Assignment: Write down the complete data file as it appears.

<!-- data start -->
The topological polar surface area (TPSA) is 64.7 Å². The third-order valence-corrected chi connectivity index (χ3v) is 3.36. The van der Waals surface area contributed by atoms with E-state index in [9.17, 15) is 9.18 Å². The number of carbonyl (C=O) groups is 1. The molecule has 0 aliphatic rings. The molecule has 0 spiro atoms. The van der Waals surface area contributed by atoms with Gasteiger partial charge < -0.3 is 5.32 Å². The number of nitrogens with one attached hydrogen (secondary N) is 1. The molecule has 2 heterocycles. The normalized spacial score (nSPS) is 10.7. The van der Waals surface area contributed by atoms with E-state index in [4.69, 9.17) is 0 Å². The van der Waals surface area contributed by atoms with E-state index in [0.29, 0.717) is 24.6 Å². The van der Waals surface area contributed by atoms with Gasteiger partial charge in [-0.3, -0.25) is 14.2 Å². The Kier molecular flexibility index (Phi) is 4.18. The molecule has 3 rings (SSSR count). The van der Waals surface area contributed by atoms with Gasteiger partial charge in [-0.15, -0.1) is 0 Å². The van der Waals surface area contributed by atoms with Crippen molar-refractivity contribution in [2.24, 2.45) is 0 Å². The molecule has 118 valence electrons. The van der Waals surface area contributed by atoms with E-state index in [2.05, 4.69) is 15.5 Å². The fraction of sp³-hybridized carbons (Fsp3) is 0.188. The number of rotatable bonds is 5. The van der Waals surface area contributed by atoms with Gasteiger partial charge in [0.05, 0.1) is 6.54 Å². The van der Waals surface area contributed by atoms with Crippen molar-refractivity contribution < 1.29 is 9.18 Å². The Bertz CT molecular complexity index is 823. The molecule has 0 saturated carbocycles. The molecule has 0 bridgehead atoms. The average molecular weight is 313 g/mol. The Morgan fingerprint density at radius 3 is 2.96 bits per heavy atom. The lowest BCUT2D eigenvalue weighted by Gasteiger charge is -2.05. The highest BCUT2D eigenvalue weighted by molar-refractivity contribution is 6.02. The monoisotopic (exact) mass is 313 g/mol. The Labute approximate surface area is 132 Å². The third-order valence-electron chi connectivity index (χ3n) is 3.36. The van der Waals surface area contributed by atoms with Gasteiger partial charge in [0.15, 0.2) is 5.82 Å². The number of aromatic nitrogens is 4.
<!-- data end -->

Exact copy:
The topological polar surface area (TPSA) is 64.7 Å². The third-order valence-corrected chi connectivity index (χ3v) is 3.36. The van der Waals surface area contributed by atoms with E-state index in [9.17, 15) is 9.18 Å². The number of carbonyl (C=O) groups is 1. The molecule has 0 aliphatic rings. The molecule has 0 spiro atoms. The van der Waals surface area contributed by atoms with Gasteiger partial charge < -0.3 is 5.32 Å². The number of nitrogens with one attached hydrogen (secondary N) is 1. The molecule has 2 heterocycles. The normalized spacial score (nSPS) is 10.7. The van der Waals surface area contributed by atoms with E-state index in [4.69, 9.17) is 0 Å². The van der Waals surface area contributed by atoms with E-state index in [0.29, 0.717) is 24.6 Å². The van der Waals surface area contributed by atoms with Gasteiger partial charge in [-0.3, -0.25) is 14.2 Å². The Kier molecular flexibility index (Phi) is 4.18. The molecule has 3 rings (SSSR count). The van der Waals surface area contributed by atoms with Gasteiger partial charge in [-0.15, -0.1) is 0 Å². The van der Waals surface area contributed by atoms with Crippen molar-refractivity contribution in [2.24, 2.45) is 0 Å². The molecule has 118 valence electrons. The van der Waals surface area contributed by atoms with E-state index in [2.05, 4.69) is 15.5 Å². The fraction of sp³-hybridized carbons (Fsp3) is 0.188. The number of rotatable bonds is 5. The van der Waals surface area contributed by atoms with Gasteiger partial charge in [0.05, 0.1) is 6.54 Å². The van der Waals surface area contributed by atoms with Crippen molar-refractivity contribution < 1.29 is 9.18 Å². The Bertz CT molecular complexity index is 823. The molecule has 0 saturated carbocycles. The molecule has 0 bridgehead atoms. The average molecular weight is 313 g/mol. The Morgan fingerprint density at radius 3 is 2.96 bits per heavy atom. The lowest BCUT2D eigenvalue weighted by Gasteiger charge is -2.05. The highest BCUT2D eigenvalue weighted by molar-refractivity contribution is 6.02. The monoisotopic (exact) mass is 313 g/mol. The Labute approximate surface area is 132 Å². The third-order valence-electron chi connectivity index (χ3n) is 3.36. The van der Waals surface area contributed by atoms with Gasteiger partial charge in [0.15, 0.2) is 5.82 Å². The number of aromatic nitrogens is 4.